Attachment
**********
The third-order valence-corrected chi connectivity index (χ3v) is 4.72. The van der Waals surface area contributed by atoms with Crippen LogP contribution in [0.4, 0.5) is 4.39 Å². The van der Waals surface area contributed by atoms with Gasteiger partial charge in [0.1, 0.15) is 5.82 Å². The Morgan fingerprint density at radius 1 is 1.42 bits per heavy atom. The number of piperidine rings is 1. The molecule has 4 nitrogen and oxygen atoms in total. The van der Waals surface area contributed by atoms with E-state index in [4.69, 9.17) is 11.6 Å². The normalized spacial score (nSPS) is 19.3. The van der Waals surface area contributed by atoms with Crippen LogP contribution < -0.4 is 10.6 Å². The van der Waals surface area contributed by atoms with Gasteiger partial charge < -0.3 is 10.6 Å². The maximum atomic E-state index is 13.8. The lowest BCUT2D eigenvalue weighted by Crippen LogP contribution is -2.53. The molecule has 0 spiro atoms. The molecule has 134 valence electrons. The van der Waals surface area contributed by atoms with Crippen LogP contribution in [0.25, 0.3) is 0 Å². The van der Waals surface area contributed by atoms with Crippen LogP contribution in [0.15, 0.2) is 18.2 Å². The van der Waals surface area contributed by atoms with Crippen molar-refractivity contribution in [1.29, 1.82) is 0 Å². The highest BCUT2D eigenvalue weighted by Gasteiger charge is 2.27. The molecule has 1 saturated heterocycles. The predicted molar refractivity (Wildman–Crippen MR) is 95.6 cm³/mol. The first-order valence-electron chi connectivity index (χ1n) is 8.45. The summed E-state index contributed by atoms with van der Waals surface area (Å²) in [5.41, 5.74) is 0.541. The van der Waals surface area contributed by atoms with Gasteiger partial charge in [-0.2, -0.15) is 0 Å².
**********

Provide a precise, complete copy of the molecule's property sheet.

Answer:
The third-order valence-corrected chi connectivity index (χ3v) is 4.72. The van der Waals surface area contributed by atoms with Crippen LogP contribution in [0.4, 0.5) is 4.39 Å². The van der Waals surface area contributed by atoms with Gasteiger partial charge in [0.1, 0.15) is 5.82 Å². The Morgan fingerprint density at radius 1 is 1.42 bits per heavy atom. The number of piperidine rings is 1. The molecule has 4 nitrogen and oxygen atoms in total. The van der Waals surface area contributed by atoms with E-state index in [4.69, 9.17) is 11.6 Å². The normalized spacial score (nSPS) is 19.3. The van der Waals surface area contributed by atoms with Crippen LogP contribution < -0.4 is 10.6 Å². The van der Waals surface area contributed by atoms with Gasteiger partial charge < -0.3 is 10.6 Å². The maximum atomic E-state index is 13.8. The lowest BCUT2D eigenvalue weighted by Crippen LogP contribution is -2.53. The molecule has 0 spiro atoms. The molecule has 134 valence electrons. The van der Waals surface area contributed by atoms with Crippen LogP contribution in [0.25, 0.3) is 0 Å². The van der Waals surface area contributed by atoms with Crippen LogP contribution in [0.15, 0.2) is 18.2 Å². The van der Waals surface area contributed by atoms with Crippen molar-refractivity contribution in [1.29, 1.82) is 0 Å². The highest BCUT2D eigenvalue weighted by Gasteiger charge is 2.27. The molecule has 1 saturated heterocycles. The predicted molar refractivity (Wildman–Crippen MR) is 95.6 cm³/mol. The first-order valence-electron chi connectivity index (χ1n) is 8.45. The summed E-state index contributed by atoms with van der Waals surface area (Å²) in [5.41, 5.74) is 0.541. The van der Waals surface area contributed by atoms with Gasteiger partial charge in [-0.2, -0.15) is 0 Å².